Smoke photography! How do you do it?

Why would you possibly want to capture smoke/ steam in your pictures?

Well here are some reasons to :-

  1. Helps visually illustrate that the subject is hot (eg. Food items, Coffee etc.)
  2. Makes the picture more 3D.
  3. It just looks cool! (also helps add interesting and playful patterns in your pictures).

Is it just a gimmick? For the most part, the way it is used nowadays online… I think so! However it’s a really cool thing to know about as it is a very useful storytelling tool that can be used to drive a point home.

_MG_2406-Edit

Let’s jump right to into it! The stuff that are absolutely essential to effectively represent smoke in the best way in your pictures are threefold.

1. A dark background – is absolutely essential to represent smoke in photos because smoke is usually a delicate thing to showcase in pictures and are bright in nature. A dark background would very much go a long way to make them stand out in the image.

The image below shows how the exact same image with the same amount of smoke looks like when the background area of the smoke isn’t dark.

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Don’t see no smoke 😦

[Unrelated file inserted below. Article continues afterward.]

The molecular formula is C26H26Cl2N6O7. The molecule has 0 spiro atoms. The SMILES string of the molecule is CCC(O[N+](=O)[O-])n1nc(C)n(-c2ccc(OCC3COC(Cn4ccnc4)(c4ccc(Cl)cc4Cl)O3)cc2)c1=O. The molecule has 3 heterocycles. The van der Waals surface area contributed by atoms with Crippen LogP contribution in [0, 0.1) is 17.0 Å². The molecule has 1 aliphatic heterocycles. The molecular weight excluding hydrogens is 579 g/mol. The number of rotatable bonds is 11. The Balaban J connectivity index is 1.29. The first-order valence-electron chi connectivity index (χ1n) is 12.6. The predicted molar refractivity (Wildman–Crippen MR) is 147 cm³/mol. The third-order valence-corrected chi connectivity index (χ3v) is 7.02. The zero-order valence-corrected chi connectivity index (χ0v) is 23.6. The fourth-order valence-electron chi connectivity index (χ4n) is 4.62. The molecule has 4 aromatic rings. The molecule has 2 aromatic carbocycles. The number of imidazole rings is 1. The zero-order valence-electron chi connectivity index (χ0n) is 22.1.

2. Side light – or backlighting from top (if you like to complicate pics for fun) would help highlight the smoke when placed in front of a dark background instead of overpowering the smoke as lighting from the front would.

3. Fast shutter speed – is required because smoke/ steam is essentially a moving subject. It might not move as fast as a vehicle or a bird in flight but it still moves and in case you’re new to photography, a fast shutter speed is required to freeze the action of moving subjects. Doesn’t have to be crazy fast but anywhere over 1/100 should be plenty fast to freeze smoke (that sounds weird) in your pictures!

The smoke shown in any of the pictures in this post isn’t from the coffee but from an incense thingy (sambrani) that was placed behind the cup. Since the setup involved a lot of minor changes which took up a lot of time, I went with this option where I’ll constantly have smoke for a long time for me to shoot patiently. The principles of how I captured it however is what I’ve explained above.

You can apply the rules when shooting actual steam coming out of your coffee, tea or even Biriyani! Well anything for that matter.

Enjoy the newfound knowledge and use it wisely, my young padawans! May the smoke photography skills be with you.

Also here are some of the weirder looking ones!

 

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